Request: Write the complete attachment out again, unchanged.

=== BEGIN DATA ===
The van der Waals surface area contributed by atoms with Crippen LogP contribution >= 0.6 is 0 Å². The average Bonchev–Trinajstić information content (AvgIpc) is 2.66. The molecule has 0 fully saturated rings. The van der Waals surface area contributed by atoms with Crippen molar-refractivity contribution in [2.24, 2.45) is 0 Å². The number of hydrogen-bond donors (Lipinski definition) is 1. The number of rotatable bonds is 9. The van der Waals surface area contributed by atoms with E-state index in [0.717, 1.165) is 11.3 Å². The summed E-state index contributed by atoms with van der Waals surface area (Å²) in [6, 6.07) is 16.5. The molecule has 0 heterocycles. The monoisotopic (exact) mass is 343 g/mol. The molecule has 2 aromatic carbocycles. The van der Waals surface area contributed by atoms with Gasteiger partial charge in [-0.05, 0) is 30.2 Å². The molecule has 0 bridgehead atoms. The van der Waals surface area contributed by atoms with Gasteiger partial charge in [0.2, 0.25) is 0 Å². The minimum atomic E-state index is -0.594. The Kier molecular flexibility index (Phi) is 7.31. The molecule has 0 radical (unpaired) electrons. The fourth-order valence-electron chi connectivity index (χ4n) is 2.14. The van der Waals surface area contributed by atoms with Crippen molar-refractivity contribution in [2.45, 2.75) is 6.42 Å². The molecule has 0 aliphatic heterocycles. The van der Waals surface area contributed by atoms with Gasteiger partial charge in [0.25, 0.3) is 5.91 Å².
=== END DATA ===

The van der Waals surface area contributed by atoms with Crippen LogP contribution >= 0.6 is 0 Å². The average Bonchev–Trinajstić information content (AvgIpc) is 2.66. The molecule has 0 fully saturated rings. The van der Waals surface area contributed by atoms with Crippen molar-refractivity contribution in [2.24, 2.45) is 0 Å². The number of hydrogen-bond donors (Lipinski definition) is 1. The number of rotatable bonds is 9. The van der Waals surface area contributed by atoms with E-state index in [0.717, 1.165) is 11.3 Å². The summed E-state index contributed by atoms with van der Waals surface area (Å²) in [6, 6.07) is 16.5. The molecule has 0 heterocycles. The monoisotopic (exact) mass is 343 g/mol. The molecule has 2 aromatic carbocycles. The van der Waals surface area contributed by atoms with Gasteiger partial charge in [-0.05, 0) is 30.2 Å². The molecule has 0 bridgehead atoms. The van der Waals surface area contributed by atoms with Gasteiger partial charge in [0.2, 0.25) is 0 Å². The minimum atomic E-state index is -0.594. The Kier molecular flexibility index (Phi) is 7.31. The molecule has 0 radical (unpaired) electrons. The fourth-order valence-electron chi connectivity index (χ4n) is 2.14. The van der Waals surface area contributed by atoms with Crippen molar-refractivity contribution in [2.45, 2.75) is 6.42 Å². The molecule has 0 aliphatic heterocycles. The van der Waals surface area contributed by atoms with Gasteiger partial charge in [0.25, 0.3) is 5.91 Å².